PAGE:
After buying a property, a car is probably the next biggest purchase you are ever likely to make. And unlike a property (supposedly) a car does not appreciate in value. In fact, according to consumer reports carried out throughout the world, a new car depreciates in value by between 20% and 30% the minute you drive it away for the car dealership.
Anyway, it is important to ask yourself a number of questions before you decide to purchase. If you travel a lot, you will probably want a nice interior, something that drives very smoothly and gives you a really good miles per gallon return.
Also, what price are you willing to pay and what monthly payment can you afford? How long are you going to finance the car for? What way are you going to finance it – lease, loan, PCP, buy it for cash?
Is the car primarily used to get you to and from work?
Do you need to buy a new car only for it to be sitting outside your place or work all day while you are at work.
I was doing some work for a company in Waterford recently and the car park at 8.30am was full of 13 and 14 registered cars, and when I left at 6pm it was still full with the same cars.
Lots of questions to consider, but you really do need to take the time and consider them all.
Because I know if I ever buy a car, I want to find out how much it is going to cost me to run it annually.
I don’t think just in terms of how much the car loan is costing me each month – I want to find out what the total cost of running the car is going to be, taking everything into account.
This is commonly referred to, in the financial industry as the total cost of ownership (TCO).
I decided to write about this subject matter this week because a friend recently purchased a new car for €15,000 and when I asked him about it and how long it took him to decide on the make and model of the car, how long he researched other similar makes and models to the one he purchased – and how long he spent comparing loan repayments – he looked at me a little embarrassed and said: “Not very long.”
In fact, it took him about 30 minutes to decide on the car; he went to one dealership and didn’t go any others.He didn’t even call another dealership selling the same car to see if they could offer him anything more for his business and he arranged the finance through the dealership as well .
They offered to do it for him and it was simple to complete a form there and then and they convinced him the rates were better than he could get anywhere else.
He wasn’t totally convinced by this but the hassle of going into his bank and filling out even more forms was something he didn’t want to do and he also thought it would only delay him getting his hands on the new car, so he went ahead.
Anyway, I wanted to look for myself, at what the real cost of this car was going to cost my friend for the next five years (he was keeping it for that length of time) because it isn’t as simple as the amount he paid for the car. And what I found was that the TCO of the new €15,000 car was treble the amount he paid for it when you factor in the initial cost of the car, depreciation, tax, insurance, interest on his loan, parking/tolls, petrol (assuming 9,500 miles each year for this which is the average amount we drive based on figures gathered by the national mileage register) and maintenance costs.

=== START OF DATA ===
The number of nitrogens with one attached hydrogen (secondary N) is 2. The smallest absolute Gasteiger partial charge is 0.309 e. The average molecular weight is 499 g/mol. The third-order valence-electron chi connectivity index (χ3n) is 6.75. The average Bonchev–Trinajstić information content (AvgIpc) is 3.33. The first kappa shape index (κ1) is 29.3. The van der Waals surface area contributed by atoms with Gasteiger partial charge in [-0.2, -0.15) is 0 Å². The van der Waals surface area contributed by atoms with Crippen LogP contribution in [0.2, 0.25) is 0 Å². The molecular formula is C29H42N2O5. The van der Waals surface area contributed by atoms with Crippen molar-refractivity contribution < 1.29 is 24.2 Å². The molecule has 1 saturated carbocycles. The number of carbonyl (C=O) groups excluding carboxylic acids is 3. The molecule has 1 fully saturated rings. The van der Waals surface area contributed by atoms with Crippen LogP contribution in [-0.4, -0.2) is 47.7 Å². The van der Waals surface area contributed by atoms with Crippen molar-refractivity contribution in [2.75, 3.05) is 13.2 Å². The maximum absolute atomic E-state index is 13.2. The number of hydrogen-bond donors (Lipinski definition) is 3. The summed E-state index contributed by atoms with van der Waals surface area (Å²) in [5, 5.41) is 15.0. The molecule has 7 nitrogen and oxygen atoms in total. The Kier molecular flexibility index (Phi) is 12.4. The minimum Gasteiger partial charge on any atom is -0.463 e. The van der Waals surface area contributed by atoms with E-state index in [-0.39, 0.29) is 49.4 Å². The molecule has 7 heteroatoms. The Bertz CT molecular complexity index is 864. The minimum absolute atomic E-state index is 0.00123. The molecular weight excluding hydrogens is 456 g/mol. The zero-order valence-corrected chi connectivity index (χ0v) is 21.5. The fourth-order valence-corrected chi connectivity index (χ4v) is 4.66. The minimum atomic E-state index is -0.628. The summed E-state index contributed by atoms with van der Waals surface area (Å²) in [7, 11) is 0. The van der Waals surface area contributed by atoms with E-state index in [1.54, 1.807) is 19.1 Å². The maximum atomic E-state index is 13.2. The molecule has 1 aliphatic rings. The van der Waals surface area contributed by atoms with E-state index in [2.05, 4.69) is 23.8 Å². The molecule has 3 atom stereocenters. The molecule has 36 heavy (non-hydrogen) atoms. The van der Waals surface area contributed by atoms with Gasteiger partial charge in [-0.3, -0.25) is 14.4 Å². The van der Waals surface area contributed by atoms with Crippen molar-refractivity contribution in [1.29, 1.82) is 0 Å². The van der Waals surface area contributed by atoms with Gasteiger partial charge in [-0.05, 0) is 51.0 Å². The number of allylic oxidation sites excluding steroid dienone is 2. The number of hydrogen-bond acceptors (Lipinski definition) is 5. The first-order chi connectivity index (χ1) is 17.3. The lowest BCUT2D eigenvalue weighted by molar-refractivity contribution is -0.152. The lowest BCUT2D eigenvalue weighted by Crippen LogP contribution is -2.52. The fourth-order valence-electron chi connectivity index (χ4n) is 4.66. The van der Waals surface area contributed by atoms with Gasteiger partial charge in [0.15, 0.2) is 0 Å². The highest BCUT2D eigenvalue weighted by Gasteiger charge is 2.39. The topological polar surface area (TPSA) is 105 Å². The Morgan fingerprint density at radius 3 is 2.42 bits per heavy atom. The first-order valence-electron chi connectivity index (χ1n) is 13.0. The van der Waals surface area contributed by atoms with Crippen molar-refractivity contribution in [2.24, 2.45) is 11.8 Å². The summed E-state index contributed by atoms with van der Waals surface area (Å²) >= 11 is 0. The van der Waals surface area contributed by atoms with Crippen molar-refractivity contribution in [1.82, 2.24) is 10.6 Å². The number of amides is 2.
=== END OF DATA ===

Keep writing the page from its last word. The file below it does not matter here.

So the TCO in this scenario for the next five years I worked out will amount to €45,240.
So, my friend’s new car is costing him: €9,048 per year; €754 per month; €0.22 per kilometre; €28.90 per day of use (assuming he uses it six days a week).
The point I am trying to make here, is that if we knew in advance of buying a car exactly what the total cost was going to be we might take a little bit more time and pay much more attention to the overall cost.
And it isn’t that we don’t know what all these additional costs are – we do, but for some reason, people like my friend don’t take account of them or add them up, because if he did, he might have been able to reduce the near €30 he spends every day on his new car – if he held on to the four-year-old car he had. I worked out it would cost him €17.78 per day to run it for the next five years, factoring all the same things into account as I did with his new car.
And because his car loan had been repaid, if he continued to pay the monthly car repayment he previously had but lodged it into a savings account for himself rather than into the banks, he would have built up c. €12,900 that could go towards the next time he changed his car.
And here’s a thought, when you are going to change your car, don’t finance it for longer than you expect to keep it.
If you plan to keep it for four years take out a four-year loan, or better still, a three-year loan.
Not only will you save on interest payments but you will also be able to build up more savings in the years you don’t have that car loan repayment – and that is where you get the best return on a car – when it isn’t costing you anything in loan repayments.
The real cost of running and changing and a car every five years, costing say €15,000 from the age of 30 to 65 is going to be about €315,000. People gasp at this figure when I refer to it in presentations and of course there are certain costs that you can’t escape but you have to recognize that many status symbols like expensive new cars can be a burden, if not a huge barrier to becoming financially secure.
Do you need to carry this excess baggage?